The Human Rights Approach
A human rights framework is the emerging UN response to foster development in the new millennium. Globalization may be inevitable, but what it does to people is not – there are forces that can shape it, and human rights must be one of those forces. As someone said, human rights can set limits to the sways of the market. [23, 24] Human Rights are universal and indivisible: they do not apply some yes and some no, some today and some tomorrow, some to us and some to them, some to the Western countries and some to the other countries, some to the rich and some to the poor, some to women and some to men. We are therefore compelled to operationalize civil, political, economic, social and cultural rights in our daily work.
We have to be on the lookout, though. One can easily 'preach human rights' and have little concrete to offer. To make the human rights approach concrete and giving it substance is a political task. Soft approaches will not do.  Western intellectuals have simply abandoned their commitment to challenge the exploitation and oppression of the poor as they continue being brought about by Globalization. Concerted campaigns and struggles against poverty, tyranny any exploitation will form the only sustainable basis of an intellectual renaissance of ourselves. On human rights, a first step in the right direction, in an initial phase, will be the establishment of National Human Rights Committees. But bolder steps will have to follow thereafter.
Furthermore, we have to fight the indifference of our youth to the present human rights situation. Our young remain largely indifferent to the negative effects of Globalization. We simply have to enroll the youth before they resign themselves to the fact that they can do little or nothing. Our youth seems more interested in the information superhighway. We have thus to use the same medium to give them more appropriate direction and guidance on options to counter Globalization and more aggressively foster human rights.  In sum, an effective challenge against Globalization and its negative effects on human rights is possible, but probably demands the same kind of intellectual commitment and vigor that characterized anti-colonial or independence struggles.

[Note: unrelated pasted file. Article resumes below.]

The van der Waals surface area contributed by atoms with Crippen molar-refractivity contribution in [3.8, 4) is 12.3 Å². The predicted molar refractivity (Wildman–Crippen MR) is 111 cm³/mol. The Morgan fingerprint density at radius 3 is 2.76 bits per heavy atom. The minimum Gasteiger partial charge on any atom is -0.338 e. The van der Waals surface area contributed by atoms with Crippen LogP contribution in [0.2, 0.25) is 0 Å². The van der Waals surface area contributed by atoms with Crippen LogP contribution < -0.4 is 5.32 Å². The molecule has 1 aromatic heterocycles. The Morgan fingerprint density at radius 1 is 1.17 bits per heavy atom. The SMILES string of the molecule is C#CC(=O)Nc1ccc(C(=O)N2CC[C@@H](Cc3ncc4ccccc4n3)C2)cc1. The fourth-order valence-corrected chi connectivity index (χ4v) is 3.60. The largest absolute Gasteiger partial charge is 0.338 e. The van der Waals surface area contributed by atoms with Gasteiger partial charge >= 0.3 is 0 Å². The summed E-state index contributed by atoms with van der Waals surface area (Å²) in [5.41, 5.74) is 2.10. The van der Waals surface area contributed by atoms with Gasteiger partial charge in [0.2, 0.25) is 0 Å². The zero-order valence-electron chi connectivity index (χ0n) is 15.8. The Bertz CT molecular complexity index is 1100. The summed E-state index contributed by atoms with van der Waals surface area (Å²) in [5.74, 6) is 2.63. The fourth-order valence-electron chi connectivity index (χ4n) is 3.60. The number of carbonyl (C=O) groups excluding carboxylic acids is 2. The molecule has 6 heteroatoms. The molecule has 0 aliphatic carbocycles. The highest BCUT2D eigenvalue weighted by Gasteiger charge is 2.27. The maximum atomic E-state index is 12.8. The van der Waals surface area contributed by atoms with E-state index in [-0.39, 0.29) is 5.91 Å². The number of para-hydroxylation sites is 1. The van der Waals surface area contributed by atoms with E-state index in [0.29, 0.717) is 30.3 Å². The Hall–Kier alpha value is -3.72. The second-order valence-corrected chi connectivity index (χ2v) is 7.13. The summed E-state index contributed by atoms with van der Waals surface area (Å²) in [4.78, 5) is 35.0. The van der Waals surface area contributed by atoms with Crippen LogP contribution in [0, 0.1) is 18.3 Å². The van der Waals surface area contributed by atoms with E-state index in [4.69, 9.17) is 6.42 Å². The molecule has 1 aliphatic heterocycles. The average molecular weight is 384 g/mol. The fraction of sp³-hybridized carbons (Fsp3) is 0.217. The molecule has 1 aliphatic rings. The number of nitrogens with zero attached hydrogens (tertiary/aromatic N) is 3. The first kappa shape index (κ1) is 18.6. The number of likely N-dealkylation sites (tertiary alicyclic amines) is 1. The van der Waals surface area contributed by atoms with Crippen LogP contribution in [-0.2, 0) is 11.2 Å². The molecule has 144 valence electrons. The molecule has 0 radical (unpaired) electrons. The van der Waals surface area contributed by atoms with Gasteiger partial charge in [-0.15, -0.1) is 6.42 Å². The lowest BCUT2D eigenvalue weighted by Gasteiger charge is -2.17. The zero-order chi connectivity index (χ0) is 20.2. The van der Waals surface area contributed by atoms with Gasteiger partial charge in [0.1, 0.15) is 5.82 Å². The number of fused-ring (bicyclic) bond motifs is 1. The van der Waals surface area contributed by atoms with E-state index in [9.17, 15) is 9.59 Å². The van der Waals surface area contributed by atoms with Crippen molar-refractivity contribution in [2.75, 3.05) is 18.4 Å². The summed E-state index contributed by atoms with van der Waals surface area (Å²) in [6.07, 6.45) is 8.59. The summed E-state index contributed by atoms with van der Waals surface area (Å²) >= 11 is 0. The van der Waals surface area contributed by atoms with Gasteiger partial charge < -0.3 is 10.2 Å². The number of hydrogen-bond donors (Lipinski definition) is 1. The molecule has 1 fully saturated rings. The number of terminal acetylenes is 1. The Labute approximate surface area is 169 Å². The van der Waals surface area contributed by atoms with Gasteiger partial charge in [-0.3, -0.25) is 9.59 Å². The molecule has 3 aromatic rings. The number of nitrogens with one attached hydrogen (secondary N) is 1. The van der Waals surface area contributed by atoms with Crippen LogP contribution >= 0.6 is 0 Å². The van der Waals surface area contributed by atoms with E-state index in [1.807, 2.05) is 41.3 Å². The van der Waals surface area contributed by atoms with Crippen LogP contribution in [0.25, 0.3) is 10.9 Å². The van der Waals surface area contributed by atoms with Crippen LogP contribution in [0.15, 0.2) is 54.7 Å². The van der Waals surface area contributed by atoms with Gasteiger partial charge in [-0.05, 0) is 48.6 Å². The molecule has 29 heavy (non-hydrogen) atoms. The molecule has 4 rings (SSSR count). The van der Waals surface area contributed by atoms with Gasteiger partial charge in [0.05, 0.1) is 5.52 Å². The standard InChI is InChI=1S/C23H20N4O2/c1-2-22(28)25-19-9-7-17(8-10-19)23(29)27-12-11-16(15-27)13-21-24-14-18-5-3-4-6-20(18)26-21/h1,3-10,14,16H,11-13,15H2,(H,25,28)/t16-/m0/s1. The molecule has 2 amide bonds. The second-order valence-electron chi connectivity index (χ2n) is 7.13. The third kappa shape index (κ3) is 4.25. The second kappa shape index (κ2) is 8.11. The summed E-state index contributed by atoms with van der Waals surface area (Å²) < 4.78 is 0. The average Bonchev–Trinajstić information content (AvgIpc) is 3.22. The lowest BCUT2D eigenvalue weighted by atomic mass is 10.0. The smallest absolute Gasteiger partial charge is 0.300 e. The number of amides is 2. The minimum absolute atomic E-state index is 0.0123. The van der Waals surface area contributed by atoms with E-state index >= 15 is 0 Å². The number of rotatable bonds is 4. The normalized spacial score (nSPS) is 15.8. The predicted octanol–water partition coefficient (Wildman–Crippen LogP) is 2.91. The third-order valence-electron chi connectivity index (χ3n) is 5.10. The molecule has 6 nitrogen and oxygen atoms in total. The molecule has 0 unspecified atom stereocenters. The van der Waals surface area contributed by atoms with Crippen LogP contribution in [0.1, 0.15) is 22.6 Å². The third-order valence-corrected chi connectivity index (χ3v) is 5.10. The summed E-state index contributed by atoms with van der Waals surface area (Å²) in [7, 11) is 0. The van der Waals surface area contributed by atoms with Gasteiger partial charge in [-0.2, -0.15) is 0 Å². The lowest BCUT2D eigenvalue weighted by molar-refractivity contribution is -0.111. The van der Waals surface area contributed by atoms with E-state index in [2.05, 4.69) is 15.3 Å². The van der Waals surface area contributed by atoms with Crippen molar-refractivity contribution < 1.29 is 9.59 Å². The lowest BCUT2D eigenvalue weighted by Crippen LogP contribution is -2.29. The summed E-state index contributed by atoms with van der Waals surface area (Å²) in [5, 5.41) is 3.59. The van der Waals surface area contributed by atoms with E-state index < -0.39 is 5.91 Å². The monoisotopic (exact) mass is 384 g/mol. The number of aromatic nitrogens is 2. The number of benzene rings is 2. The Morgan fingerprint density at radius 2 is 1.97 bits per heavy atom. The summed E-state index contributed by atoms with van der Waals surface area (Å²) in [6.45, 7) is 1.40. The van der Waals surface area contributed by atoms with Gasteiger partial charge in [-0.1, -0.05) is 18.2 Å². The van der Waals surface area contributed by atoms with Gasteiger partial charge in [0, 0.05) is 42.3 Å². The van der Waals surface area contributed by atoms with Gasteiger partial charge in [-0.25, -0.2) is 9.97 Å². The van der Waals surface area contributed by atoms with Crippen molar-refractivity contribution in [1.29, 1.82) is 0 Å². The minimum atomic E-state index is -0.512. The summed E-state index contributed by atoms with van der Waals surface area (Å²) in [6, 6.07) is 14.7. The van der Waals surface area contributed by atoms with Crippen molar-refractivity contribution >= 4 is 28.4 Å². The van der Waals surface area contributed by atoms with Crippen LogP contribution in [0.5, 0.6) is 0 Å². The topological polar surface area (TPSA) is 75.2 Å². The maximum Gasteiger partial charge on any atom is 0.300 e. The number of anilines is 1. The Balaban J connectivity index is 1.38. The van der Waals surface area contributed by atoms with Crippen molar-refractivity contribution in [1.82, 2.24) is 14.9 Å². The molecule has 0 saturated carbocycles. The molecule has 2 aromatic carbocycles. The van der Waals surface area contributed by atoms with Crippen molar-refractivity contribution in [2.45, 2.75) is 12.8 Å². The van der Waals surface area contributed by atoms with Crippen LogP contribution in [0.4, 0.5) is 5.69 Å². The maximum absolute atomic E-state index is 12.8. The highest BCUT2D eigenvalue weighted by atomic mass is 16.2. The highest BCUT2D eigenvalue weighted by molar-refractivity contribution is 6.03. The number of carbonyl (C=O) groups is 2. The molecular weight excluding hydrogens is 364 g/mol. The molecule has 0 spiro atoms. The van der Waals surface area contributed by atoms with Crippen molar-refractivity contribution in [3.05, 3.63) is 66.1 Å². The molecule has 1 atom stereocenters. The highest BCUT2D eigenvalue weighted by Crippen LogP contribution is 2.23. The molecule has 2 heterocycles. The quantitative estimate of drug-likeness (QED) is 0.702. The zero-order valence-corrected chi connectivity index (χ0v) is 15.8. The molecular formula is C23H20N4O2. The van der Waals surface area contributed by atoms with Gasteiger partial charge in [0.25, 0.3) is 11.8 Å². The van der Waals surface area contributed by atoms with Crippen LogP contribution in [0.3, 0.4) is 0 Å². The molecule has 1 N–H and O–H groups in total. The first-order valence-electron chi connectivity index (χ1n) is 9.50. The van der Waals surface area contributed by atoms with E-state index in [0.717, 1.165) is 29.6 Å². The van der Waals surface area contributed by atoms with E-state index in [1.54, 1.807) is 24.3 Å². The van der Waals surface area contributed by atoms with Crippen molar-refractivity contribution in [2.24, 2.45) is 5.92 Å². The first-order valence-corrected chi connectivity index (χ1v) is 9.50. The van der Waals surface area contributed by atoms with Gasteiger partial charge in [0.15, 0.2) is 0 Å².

Bolder Steps are Needed
The obvious ensuing set of questions to be asked at this point is:
a) Is this more resolute equity bias a radical proposition? Yes, it is.
b) Is it necessary? Absolutely.
c) Is it impossible? No, it is possible.
d) Is it likely? Not very likely, based on my latest dispassionate reality check.
The inertia is so great and our collective virtual view of reality so distorted and entrenched, in part due to Globalization, that the likelihood of us changing that reality remains dim. Neither greater individual responsibility nor containment strategies will do.